I’m delighted to be attending an IE Business School A&D event this evening – I will get to meet this year’s student cohort for the Master in Business for Architecture and Design, which is always interesting, exciting and a real honour.
Ten years ago, I was asked to teach the HR module for a Master’s programme with IE Business School in Madrid. At the time, I was flattered to be asked, but had a lot of learning to do myself about the School and the prestigious nature of its many architecture and design related qualifications. One of the key attractions was the international make-up of the student body and their varying levels of experience in architecture and design.
The main challenge from my perspective was not the creation of a syllabus that was international in its reach and context – not simply relying on or relating to UK, or indeed EU, employment legislation – but that the module would be taught online!
I was offered tremendous support by IE and their tech team. But I can still remember the abject fear of using the online platform to teach for the first time. It was not the HR bit – I so enjoyed putting the syllabus together because it really made me think and rethink about the value of HR in the architecture and design context. A rare opportunity (at the time) to do so. But, even whilst talking about a subject close to my heart, I was very conscious that I was missing the immediate feedback gained from teaching ‘live’ – it felt quite isolated to be sat in my office with headphones on speaking into my camera but with no faces to react to – and that my knowledge of technology was probably limiting the learning experience of the students. As I talked about the great value that HR should be able to bring to a profession that is completely dependent upon people and what goes on in their heads, a large part of my attention was given to worrying about using the technology. What on earth is a ‘chat room’? how do I get interaction with the students? I remember that whilst I was talking, the course director private messaged me and suggested that I asked a question. So I did…. Ah, that’s what the chat room is……
Time moves on and the pandemic landed. Everything went online. I saw colleagues and associates struggling with teaching online for the first time and I could empathise with some of the challenges they were facing. By this time, from my perspective, I was significantly more familiar with the online campus, and now we even had the opportunity to see each other!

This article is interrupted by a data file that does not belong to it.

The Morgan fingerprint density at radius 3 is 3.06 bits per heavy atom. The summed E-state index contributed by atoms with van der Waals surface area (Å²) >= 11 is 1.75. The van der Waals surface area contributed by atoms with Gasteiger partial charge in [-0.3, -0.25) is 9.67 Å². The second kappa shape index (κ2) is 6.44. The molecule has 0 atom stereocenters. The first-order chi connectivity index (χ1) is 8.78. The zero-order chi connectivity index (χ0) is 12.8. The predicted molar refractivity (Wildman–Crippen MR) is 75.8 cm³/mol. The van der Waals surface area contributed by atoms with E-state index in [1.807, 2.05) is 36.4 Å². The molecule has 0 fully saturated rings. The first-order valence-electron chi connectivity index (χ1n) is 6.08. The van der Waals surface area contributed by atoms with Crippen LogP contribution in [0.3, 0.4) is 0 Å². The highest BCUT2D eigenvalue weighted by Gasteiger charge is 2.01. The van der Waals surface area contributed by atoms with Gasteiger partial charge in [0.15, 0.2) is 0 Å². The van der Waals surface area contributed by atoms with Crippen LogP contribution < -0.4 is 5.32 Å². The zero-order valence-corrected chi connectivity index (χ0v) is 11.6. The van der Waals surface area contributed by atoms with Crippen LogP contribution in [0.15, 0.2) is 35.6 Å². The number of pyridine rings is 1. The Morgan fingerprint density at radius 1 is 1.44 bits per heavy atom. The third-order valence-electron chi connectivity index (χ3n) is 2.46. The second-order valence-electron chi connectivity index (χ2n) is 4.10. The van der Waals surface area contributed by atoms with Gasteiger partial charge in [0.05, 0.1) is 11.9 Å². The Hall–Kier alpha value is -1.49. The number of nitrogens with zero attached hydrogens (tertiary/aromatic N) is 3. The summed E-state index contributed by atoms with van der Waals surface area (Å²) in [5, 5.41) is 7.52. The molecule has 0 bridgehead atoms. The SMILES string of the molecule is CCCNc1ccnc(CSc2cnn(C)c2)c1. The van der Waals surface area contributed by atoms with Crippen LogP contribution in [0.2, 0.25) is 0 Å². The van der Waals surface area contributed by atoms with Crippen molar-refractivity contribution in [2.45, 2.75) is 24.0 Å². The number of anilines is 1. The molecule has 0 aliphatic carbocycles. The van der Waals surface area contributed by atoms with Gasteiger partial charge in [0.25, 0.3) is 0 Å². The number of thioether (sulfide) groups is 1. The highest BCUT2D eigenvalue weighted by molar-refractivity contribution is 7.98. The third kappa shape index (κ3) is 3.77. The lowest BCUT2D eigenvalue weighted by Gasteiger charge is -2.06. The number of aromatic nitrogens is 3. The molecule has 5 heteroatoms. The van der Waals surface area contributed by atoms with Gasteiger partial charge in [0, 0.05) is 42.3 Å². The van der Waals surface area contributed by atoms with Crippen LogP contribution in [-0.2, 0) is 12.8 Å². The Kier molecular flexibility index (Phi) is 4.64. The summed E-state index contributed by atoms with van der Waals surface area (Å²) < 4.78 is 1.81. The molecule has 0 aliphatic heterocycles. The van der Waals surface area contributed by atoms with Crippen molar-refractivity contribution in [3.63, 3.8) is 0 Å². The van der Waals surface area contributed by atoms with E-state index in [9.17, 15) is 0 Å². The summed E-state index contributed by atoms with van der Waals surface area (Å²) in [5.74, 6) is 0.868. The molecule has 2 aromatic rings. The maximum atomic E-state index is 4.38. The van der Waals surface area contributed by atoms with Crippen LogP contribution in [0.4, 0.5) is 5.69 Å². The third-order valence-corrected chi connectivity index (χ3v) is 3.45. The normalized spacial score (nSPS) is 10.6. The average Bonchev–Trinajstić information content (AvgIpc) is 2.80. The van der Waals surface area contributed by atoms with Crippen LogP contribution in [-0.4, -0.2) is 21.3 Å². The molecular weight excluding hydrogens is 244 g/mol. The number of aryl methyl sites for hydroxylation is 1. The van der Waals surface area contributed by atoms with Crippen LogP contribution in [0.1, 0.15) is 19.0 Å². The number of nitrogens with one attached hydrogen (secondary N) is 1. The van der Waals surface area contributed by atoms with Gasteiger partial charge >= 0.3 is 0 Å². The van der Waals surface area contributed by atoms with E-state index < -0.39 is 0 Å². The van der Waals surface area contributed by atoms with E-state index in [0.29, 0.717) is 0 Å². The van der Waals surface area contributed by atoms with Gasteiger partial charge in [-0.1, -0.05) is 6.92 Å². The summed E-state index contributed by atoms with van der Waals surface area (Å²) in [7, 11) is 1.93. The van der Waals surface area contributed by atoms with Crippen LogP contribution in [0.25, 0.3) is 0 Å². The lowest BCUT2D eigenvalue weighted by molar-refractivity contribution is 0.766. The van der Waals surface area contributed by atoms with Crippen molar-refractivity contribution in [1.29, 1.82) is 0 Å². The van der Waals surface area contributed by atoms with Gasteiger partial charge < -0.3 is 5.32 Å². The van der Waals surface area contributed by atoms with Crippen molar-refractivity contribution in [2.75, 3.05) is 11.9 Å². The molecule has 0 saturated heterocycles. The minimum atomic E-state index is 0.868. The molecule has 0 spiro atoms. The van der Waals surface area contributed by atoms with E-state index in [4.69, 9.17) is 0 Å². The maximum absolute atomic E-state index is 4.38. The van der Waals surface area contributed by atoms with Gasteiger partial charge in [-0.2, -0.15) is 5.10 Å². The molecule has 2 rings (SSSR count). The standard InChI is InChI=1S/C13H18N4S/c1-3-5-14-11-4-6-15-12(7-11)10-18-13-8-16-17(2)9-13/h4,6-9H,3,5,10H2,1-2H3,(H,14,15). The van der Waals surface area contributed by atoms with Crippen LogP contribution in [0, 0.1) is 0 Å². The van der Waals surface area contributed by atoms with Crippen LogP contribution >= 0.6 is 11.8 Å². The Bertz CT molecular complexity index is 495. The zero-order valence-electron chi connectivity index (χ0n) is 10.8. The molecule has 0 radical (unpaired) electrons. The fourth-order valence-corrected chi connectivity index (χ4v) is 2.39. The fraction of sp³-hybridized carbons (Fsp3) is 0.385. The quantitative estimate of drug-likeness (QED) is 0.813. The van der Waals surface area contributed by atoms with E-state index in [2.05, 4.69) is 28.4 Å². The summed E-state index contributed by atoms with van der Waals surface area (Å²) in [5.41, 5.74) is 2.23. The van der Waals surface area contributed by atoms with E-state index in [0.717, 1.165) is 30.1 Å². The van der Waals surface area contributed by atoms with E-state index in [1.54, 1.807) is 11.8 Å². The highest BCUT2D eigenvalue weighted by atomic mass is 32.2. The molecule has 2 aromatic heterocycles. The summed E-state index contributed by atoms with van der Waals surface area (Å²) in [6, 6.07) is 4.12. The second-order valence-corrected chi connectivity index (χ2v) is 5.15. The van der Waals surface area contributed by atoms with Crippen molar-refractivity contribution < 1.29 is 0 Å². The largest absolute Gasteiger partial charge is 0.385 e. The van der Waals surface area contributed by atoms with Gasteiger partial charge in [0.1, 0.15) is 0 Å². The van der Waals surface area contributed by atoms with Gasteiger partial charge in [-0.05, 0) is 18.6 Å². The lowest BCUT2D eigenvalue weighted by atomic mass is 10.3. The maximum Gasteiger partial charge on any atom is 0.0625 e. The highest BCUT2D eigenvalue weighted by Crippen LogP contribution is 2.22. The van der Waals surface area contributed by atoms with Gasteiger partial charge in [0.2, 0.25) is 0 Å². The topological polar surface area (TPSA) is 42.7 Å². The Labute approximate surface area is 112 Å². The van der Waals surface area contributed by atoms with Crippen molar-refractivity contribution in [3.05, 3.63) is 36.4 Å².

Teaching remains one of the work-related activities that gives me the greatest pleasure. And, teaching the HR module for the Master in Business for Architecture and Design is perhaps the most demanding and rewarding of them all. ………
The challenge of teaching HR and its value to professionals from the architecture and design sector, of a broad age range and experience level, from countries all over the world, makes me re-examine my views on HR, its role and priorities every time I teach it. I learn so much from the students. Not only do we develop our knowledge of HR, but also enhance our experience of working together in an inclusive way where everyone feels heard and safe, regardless of country of origin, race, religion/belief, upbringing or, indeed, views as to the genuine value of HR to a business.
I was therefore so delighted to receive an accolade from IE University because the students in last year’s programme evaluated my module as ‘very good’.
This all helps to make the challenge of developing knowledge and understanding of good HR practices across the creative and built environment sectors a worthwhile activity!
The “HUMAN RESOURCES IN CREATIVE COMPANIES” course that you have taught in the Term 3 of the Master in Business for Architecture and Design (MBArch) program, has received a very good evaluation from the students on this period.
Congratulations on these fantastic results, which prove your professional qualities and your dedication to transmitting your knowledge to our students.”